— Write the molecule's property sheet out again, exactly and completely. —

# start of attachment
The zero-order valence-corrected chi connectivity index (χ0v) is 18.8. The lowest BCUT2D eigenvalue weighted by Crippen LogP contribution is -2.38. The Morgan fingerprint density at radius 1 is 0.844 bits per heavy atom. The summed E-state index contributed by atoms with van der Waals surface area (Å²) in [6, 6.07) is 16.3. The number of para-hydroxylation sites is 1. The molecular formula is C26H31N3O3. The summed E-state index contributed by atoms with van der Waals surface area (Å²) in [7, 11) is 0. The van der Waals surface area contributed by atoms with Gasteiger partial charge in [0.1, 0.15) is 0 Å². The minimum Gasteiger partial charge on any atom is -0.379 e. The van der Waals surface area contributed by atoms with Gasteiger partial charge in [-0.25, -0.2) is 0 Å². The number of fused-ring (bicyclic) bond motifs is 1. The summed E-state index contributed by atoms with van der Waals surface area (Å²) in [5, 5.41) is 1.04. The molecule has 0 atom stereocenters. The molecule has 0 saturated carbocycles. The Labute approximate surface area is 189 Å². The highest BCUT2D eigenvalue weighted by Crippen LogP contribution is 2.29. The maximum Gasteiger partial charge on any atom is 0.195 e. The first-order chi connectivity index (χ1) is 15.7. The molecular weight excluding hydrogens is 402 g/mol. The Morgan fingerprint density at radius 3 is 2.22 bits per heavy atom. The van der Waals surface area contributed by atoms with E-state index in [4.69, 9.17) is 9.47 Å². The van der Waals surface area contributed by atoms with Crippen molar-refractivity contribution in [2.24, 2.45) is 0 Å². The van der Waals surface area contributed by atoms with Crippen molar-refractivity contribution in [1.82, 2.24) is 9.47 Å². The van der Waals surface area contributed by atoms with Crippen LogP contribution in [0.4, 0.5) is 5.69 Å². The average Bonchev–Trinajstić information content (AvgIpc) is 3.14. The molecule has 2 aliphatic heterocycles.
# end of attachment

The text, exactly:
The zero-order valence-corrected chi connectivity index (χ0v) is 18.8. The lowest BCUT2D eigenvalue weighted by Crippen LogP contribution is -2.38. The Morgan fingerprint density at radius 1 is 0.844 bits per heavy atom. The summed E-state index contributed by atoms with van der Waals surface area (Å²) in [6, 6.07) is 16.3. The number of para-hydroxylation sites is 1. The molecular formula is C26H31N3O3. The summed E-state index contributed by atoms with van der Waals surface area (Å²) in [7, 11) is 0. The van der Waals surface area contributed by atoms with Gasteiger partial charge in [0.1, 0.15) is 0 Å². The minimum Gasteiger partial charge on any atom is -0.379 e. The van der Waals surface area contributed by atoms with Gasteiger partial charge in [-0.25, -0.2) is 0 Å². The number of fused-ring (bicyclic) bond motifs is 1. The summed E-state index contributed by atoms with van der Waals surface area (Å²) in [5, 5.41) is 1.04. The molecule has 0 atom stereocenters. The molecule has 0 saturated carbocycles. The Labute approximate surface area is 189 Å². The highest BCUT2D eigenvalue weighted by Crippen LogP contribution is 2.29. The maximum Gasteiger partial charge on any atom is 0.195 e. The first-order chi connectivity index (χ1) is 15.7. The molecular weight excluding hydrogens is 402 g/mol. The Morgan fingerprint density at radius 3 is 2.22 bits per heavy atom. The van der Waals surface area contributed by atoms with E-state index in [4.69, 9.17) is 9.47 Å². The van der Waals surface area contributed by atoms with Crippen molar-refractivity contribution in [2.24, 2.45) is 0 Å². The van der Waals surface area contributed by atoms with Crippen molar-refractivity contribution in [1.82, 2.24) is 9.47 Å². The van der Waals surface area contributed by atoms with Crippen LogP contribution in [0.4, 0.5) is 5.69 Å². The average Bonchev–Trinajstić information content (AvgIpc) is 3.14. The molecule has 2 aliphatic heterocycles.